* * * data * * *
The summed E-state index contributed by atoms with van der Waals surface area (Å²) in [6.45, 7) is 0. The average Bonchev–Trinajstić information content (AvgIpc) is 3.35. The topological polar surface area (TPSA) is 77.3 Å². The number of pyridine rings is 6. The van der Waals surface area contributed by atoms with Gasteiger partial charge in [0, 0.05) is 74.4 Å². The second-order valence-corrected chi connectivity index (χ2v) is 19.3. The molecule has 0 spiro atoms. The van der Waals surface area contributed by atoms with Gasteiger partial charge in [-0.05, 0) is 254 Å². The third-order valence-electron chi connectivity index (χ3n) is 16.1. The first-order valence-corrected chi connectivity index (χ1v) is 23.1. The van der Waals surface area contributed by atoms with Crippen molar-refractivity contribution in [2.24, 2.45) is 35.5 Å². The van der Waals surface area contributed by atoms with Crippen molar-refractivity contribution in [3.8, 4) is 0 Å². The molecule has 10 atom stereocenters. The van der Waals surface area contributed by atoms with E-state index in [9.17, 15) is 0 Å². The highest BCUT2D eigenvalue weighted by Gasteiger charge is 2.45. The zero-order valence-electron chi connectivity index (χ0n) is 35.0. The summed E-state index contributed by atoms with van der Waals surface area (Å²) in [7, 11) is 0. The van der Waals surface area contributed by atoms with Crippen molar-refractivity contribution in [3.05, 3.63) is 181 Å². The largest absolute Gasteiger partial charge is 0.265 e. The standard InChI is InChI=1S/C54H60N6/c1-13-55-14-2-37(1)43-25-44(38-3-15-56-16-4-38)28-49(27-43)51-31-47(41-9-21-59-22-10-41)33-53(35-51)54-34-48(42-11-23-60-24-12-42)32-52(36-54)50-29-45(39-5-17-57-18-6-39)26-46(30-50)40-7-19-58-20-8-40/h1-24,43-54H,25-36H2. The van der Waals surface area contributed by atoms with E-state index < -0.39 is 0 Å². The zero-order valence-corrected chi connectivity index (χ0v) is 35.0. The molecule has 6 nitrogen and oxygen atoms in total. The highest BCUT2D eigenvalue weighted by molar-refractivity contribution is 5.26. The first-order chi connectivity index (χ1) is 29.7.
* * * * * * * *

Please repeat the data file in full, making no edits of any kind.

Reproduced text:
The summed E-state index contributed by atoms with van der Waals surface area (Å²) in [6.45, 7) is 0. The average Bonchev–Trinajstić information content (AvgIpc) is 3.35. The topological polar surface area (TPSA) is 77.3 Å². The number of pyridine rings is 6. The van der Waals surface area contributed by atoms with Gasteiger partial charge in [0, 0.05) is 74.4 Å². The second-order valence-corrected chi connectivity index (χ2v) is 19.3. The molecule has 0 spiro atoms. The van der Waals surface area contributed by atoms with Gasteiger partial charge in [-0.05, 0) is 254 Å². The third-order valence-electron chi connectivity index (χ3n) is 16.1. The first-order valence-corrected chi connectivity index (χ1v) is 23.1. The van der Waals surface area contributed by atoms with Crippen molar-refractivity contribution in [2.24, 2.45) is 35.5 Å². The van der Waals surface area contributed by atoms with Crippen molar-refractivity contribution in [3.8, 4) is 0 Å². The molecule has 10 atom stereocenters. The van der Waals surface area contributed by atoms with E-state index in [9.17, 15) is 0 Å². The highest BCUT2D eigenvalue weighted by Gasteiger charge is 2.45. The zero-order valence-electron chi connectivity index (χ0n) is 35.0. The summed E-state index contributed by atoms with van der Waals surface area (Å²) in [7, 11) is 0. The van der Waals surface area contributed by atoms with Crippen molar-refractivity contribution in [3.05, 3.63) is 181 Å². The largest absolute Gasteiger partial charge is 0.265 e. The standard InChI is InChI=1S/C54H60N6/c1-13-55-14-2-37(1)43-25-44(38-3-15-56-16-4-38)28-49(27-43)51-31-47(41-9-21-59-22-10-41)33-53(35-51)54-34-48(42-11-23-60-24-12-42)32-52(36-54)50-29-45(39-5-17-57-18-6-39)26-46(30-50)40-7-19-58-20-8-40/h1-24,43-54H,25-36H2. The van der Waals surface area contributed by atoms with E-state index < -0.39 is 0 Å². The zero-order valence-corrected chi connectivity index (χ0v) is 35.0. The molecule has 6 nitrogen and oxygen atoms in total. The highest BCUT2D eigenvalue weighted by molar-refractivity contribution is 5.26. The first-order chi connectivity index (χ1) is 29.7.